Another item for consideration is the length of the lag bolt penetration into the studs. The steel angle is only about 1/4 inch to 3/16 inch thick, as opposed to the 11/2-inch-thick ledger, so adding about 11/4 inches to the length of the 4-inch bolts is in order.
The most difficult part of this connection method is the need for double studs, which are not typical in most walls. On new construction, it's easy enough to add studs. But on an existing house, you will likely find doubles only at corners and at the sides of windows and doors. So, while this solution may not work for all applications, it does provide some design freedom in others. For instance, if the deck is outside an unfinished walkout or garden-level basement, or a garage, then adding some studs may be easy.
Connection to a Foundation
In my former career as a deck builder, I bolted many decks to concrete foundations. I am sure many of you have done the same. There are lots of good reasons to do this; for one, it provides a step down to the deck, which limits the amount of snow that can build up around the door. And dropping the deck also "lowers the stage" from all the neighbors. Often just a few feet can make the difference between seeing over a privacy fence or not.
Connecting a ledger to a foundation also allows you to avoid the extra beam and footings required for a freestanding deck, simplifying the framing. A landing or a small upper deck will take care of the step at the door. Though I was never questioned about it during inspections, I wouldn't have known a way to back it up by the code. Now that we have a ledger bolting table in the IRC, equivalent methods can be submitted with little effort.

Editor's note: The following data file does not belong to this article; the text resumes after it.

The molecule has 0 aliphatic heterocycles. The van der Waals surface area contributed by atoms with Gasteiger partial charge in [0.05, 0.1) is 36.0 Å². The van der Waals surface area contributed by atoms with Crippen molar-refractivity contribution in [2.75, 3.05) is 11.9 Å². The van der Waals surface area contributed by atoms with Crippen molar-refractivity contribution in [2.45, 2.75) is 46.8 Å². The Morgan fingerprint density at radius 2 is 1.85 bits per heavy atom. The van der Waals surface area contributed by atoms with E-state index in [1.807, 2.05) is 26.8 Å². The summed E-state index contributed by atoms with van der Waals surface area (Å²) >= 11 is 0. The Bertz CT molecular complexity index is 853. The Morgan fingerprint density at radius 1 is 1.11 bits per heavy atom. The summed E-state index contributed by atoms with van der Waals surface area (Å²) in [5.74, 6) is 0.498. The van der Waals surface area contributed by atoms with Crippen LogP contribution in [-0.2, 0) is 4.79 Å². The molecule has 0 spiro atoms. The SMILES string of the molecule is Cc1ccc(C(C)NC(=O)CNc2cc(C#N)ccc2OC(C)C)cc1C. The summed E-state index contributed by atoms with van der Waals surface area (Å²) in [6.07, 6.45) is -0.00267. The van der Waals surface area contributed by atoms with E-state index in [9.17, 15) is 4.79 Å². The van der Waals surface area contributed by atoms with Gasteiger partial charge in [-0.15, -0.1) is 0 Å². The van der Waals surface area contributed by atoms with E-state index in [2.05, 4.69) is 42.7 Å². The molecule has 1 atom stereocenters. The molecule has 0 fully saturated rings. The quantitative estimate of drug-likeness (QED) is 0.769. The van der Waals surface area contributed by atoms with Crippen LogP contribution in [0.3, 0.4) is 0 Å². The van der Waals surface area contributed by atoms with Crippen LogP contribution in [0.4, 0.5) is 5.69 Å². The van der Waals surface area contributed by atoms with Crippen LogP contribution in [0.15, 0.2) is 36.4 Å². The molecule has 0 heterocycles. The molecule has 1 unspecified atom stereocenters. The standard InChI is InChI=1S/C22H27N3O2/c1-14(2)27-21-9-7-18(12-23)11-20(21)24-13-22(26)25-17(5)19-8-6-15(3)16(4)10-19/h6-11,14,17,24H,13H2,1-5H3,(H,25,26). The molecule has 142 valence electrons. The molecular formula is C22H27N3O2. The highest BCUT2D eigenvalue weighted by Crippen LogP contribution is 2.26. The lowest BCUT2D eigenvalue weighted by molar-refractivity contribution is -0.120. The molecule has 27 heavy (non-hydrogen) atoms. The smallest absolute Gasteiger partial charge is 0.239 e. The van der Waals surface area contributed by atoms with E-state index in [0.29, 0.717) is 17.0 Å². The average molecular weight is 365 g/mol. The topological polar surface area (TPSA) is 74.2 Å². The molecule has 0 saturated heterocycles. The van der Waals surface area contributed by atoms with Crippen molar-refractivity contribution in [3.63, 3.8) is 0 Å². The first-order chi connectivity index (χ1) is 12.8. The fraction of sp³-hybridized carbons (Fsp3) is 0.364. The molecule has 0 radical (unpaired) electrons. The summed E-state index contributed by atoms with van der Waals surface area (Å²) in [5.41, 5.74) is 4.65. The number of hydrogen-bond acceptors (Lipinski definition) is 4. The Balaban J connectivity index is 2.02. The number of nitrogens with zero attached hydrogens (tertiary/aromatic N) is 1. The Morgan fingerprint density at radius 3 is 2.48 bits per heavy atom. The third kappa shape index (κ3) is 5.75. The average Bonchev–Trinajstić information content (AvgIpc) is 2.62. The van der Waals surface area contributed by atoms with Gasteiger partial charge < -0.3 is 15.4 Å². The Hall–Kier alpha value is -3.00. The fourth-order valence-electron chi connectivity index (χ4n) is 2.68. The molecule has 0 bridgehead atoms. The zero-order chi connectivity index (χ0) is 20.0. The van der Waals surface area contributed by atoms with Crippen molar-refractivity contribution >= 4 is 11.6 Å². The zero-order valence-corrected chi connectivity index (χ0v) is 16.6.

There are only a few differences between ledger connection to band joists and to concrete. The only criteria I see needing evaluation are the fastener shear strength, the fastener connection strength, and the internal strength of the concrete. Manufacturers like ITW Red Head (630/350-0370, www.itwredhead.comwww.strongtie.com), and USP (800/328-5934, uspconnectors.com) know that for their products to sell, they have to be tested so limitations of use can be provided to consumers and designers. Testing is one way to approval as an alternative to the code. Combining these tested connections with the ledger table in the code shouldn't be a problem at all.
What About Lateral Loads?
With the addition of the lateral load anchor detail to the 2009 IRC (see Structure, November 2009; www.deckmagazine.com), it's hard to say whether the bolts in the ledger table are given any credit for resisting lateral loads. While failing band joists were the reason for the detail, many folks will read the 2009 IRC and discredit all lateral restraint from ledger bolts: "Why would the lateral anchor detail be there if the ledger bolts could resist the loads?"
The history of successful bolted connections tells me lags are worth something in the battle against lateral loads. I've never heard of a deck ledger whose properly installed lag bolts pulled straight out of the fibers of the band joist. Lag screws have listed withdrawal capacities in the NDS (National Design Specification for Wood Structures, a referenced standard of the IRC and IBC) of around 400 pounds per inch of penetration in Douglas fir. The problem isn't the ledger-to-band-joist connection, but the one between the band joist and the house. If the band joist is the problem, I think bolting to the studs or using concrete anchors of comparable strength is a perfectly fine way to achieve lateral load resistance - one lag fully penetrating a 2x4 stud provides up to 1,400 pounds of withdrawal resistance. Two lags would easily handle the lateral resistance requirement. And in the case of attaching to foundations, all manufacturers make adhesive anchors tested to well over the 1,500-pound load specified in the IRC for lateral resistance.
As always, though, consult your local building official.
Contributing editor Glenn Mathewson is a building inspector in Westminster, Colo., and the author of Deck Construction Based on the 2009 IRC, published by the International Code Council.